During cannabis prohibition, hardly anyone thought of the nutritional value of weed. More likely, if the issue came up, cannabis was seen as an agent of indulgence—if you ever ate it, it was in something fattening like a fudge brownie, and when you smoked it, it gave you the munchies, leading to binge eating snack foods of dubious value.
With the widespread legalization of medical cannabis, that view is rapidly changing.
Strains that give you the munchies have been found to help people undergoing cancer treatment who suffer from nausea and loss of appetite.
While some cannabis strains increase appetite, the increase is only temporary. Studies have found that cannabis consumers actually weigh less than the general population. Some researchers think that THC in cannabis may affect microbiomes in our guts, helping us to better regulate digestion and weight loss.
With edibles gaining in popularity, diet conscious cannabis consumers are creating a host of healthy edibles, from ganja granola bars to strawberry banana cannabis smoothies.
And then there are those who see the whole cannabis plant as a superfood—from leaves to bud to seeds—that can have positive impact on health:
- Used as a vegetable, raw cannabis has powerful anti-oxidant properties.
- CBD oil extracted from bud has a host of positive health benefits.
- Seeds, derived from hemp, are rich in protein, vitamins and fatty acids.
Cannabis and Appetite
In a study released in 2018, John Davis, a researcher in Washington State University’s Department of Integrative Physiology and Neurosciences said “We all know cannabis use affects appetite, but until recently we’ve actually understood very little about how or why. By studying exposure to cannabis plant matter, the most widely consumed form, we’re finding genetic and physiological events in the body that allow cannabis to turn eating behavior on or off.”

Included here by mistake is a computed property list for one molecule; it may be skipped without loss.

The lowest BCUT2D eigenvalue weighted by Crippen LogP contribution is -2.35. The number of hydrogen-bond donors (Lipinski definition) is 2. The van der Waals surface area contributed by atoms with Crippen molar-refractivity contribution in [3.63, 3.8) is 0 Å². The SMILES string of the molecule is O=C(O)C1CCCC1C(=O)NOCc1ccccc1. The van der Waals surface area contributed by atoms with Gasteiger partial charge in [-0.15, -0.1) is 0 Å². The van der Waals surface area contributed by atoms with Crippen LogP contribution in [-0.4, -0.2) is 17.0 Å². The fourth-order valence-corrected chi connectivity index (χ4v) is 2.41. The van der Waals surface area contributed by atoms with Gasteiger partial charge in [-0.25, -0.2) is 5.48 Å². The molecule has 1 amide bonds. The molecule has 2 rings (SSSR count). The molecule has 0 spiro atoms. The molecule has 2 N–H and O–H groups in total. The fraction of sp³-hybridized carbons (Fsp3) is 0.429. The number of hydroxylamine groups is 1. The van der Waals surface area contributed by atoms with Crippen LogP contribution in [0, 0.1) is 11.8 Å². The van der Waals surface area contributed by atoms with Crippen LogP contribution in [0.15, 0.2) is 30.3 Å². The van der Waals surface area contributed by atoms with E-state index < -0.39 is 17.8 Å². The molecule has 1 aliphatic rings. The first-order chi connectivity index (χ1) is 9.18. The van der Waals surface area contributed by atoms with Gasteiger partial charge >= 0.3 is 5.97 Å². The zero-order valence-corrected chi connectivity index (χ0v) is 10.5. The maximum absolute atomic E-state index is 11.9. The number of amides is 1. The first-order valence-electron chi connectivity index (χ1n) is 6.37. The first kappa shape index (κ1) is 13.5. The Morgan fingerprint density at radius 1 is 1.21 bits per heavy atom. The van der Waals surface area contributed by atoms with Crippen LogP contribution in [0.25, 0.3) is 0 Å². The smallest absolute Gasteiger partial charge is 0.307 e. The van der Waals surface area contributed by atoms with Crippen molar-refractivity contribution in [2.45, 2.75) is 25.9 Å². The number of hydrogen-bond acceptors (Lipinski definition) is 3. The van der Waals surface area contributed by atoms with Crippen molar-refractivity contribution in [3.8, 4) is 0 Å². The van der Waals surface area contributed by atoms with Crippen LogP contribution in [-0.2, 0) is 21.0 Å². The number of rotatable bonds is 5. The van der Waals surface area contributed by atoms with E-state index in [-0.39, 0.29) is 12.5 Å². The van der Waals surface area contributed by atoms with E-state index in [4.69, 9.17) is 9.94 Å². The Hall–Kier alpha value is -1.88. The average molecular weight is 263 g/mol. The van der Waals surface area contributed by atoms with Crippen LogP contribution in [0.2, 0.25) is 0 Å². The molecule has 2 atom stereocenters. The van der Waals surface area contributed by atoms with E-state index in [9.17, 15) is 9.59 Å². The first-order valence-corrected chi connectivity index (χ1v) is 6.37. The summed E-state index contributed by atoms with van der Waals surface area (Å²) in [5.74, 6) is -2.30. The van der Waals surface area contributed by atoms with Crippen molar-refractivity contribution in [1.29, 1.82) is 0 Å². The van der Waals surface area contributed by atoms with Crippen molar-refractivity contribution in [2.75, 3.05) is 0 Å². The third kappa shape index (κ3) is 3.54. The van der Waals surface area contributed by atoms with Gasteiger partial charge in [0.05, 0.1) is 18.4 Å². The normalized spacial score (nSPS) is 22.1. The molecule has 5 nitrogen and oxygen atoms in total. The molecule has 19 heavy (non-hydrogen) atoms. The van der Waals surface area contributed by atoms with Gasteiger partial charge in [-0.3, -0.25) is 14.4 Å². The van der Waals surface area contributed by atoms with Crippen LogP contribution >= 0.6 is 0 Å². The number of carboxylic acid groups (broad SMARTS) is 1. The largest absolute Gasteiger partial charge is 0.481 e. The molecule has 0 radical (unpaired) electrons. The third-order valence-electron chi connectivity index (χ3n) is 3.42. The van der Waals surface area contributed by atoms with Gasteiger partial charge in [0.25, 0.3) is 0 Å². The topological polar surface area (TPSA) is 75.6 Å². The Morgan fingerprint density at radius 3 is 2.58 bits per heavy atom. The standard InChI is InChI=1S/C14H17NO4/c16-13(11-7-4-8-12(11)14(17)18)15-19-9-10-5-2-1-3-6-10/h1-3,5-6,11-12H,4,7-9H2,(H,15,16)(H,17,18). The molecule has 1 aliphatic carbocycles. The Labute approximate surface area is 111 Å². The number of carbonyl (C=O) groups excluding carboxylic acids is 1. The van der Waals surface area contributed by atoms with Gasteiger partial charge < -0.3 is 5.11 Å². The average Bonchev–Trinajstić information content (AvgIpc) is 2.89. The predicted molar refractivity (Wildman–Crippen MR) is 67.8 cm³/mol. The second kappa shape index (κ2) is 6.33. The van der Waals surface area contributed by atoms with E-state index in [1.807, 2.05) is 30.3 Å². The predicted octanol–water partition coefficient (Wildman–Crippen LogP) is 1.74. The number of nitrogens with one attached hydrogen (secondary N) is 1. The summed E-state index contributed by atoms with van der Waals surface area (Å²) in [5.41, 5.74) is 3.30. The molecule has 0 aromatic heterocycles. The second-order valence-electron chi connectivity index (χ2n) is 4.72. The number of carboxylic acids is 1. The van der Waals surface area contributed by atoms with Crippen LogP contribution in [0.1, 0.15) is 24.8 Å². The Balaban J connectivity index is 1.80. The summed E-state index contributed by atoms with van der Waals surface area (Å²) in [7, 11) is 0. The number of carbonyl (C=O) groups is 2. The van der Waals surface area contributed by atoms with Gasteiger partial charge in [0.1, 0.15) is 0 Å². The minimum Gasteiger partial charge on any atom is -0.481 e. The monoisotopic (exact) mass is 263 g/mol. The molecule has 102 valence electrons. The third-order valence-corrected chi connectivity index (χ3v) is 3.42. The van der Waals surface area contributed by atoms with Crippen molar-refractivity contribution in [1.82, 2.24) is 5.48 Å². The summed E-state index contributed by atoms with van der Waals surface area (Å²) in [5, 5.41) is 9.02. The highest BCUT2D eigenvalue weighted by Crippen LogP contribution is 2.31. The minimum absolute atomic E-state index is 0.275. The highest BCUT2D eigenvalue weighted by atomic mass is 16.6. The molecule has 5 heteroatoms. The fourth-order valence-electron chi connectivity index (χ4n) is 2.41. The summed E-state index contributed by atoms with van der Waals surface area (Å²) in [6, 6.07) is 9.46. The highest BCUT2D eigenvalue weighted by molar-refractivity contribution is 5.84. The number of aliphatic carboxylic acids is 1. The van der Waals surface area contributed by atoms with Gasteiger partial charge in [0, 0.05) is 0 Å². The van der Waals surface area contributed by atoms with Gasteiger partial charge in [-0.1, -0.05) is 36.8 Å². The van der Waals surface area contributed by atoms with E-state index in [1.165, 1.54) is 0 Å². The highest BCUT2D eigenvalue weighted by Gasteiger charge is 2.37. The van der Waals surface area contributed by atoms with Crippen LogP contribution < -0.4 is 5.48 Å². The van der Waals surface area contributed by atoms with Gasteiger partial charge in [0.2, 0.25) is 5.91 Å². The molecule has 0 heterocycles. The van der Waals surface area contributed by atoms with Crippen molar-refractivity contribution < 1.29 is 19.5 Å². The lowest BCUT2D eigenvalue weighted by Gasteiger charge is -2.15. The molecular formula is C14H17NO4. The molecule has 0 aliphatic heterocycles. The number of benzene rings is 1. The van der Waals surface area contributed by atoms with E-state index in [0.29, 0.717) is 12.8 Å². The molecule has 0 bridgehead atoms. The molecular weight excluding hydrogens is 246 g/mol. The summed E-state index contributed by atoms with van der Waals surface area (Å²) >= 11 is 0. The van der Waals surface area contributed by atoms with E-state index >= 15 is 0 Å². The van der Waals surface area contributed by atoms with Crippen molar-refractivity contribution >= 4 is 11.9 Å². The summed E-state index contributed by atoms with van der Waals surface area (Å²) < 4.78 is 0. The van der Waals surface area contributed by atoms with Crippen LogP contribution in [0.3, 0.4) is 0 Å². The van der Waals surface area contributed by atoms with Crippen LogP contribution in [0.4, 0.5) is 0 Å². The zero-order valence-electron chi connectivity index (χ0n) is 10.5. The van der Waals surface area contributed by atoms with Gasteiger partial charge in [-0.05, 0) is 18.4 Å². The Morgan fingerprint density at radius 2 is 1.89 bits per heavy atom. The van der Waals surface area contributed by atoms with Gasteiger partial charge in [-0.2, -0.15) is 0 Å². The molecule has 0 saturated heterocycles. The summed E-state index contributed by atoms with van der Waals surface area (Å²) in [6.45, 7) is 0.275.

The study went on to conclude “The researchers are optimistic that deciphering that ways cannabis acts in the body to alter appetite can lead to new treatments for illness-induced anorexia. Severe appetite loss is a common symptom of many chronic illnesses, and is especially problematic in cancer, HIV/AIDS, heart disease, and some metabolic disorders. A targeted treatment that offers the beneficial effects on appetite without the broader effects on the mind and body could increase quality of life and speed recovery.”
Cannabis and Weight Loss
An article in Strainprint, which bills itself as the leading medical cannabis data company, reported on a 2015 study of THC on mice, and found “THC causes changes in the gut microbiome (a microorganism connected to weight) that are assumed to contribute to healthy weight. Overall, it showed that the THC treatment, over a period of 4 weeks, reduced weight gain, fat gain, and energy intake in obese mice.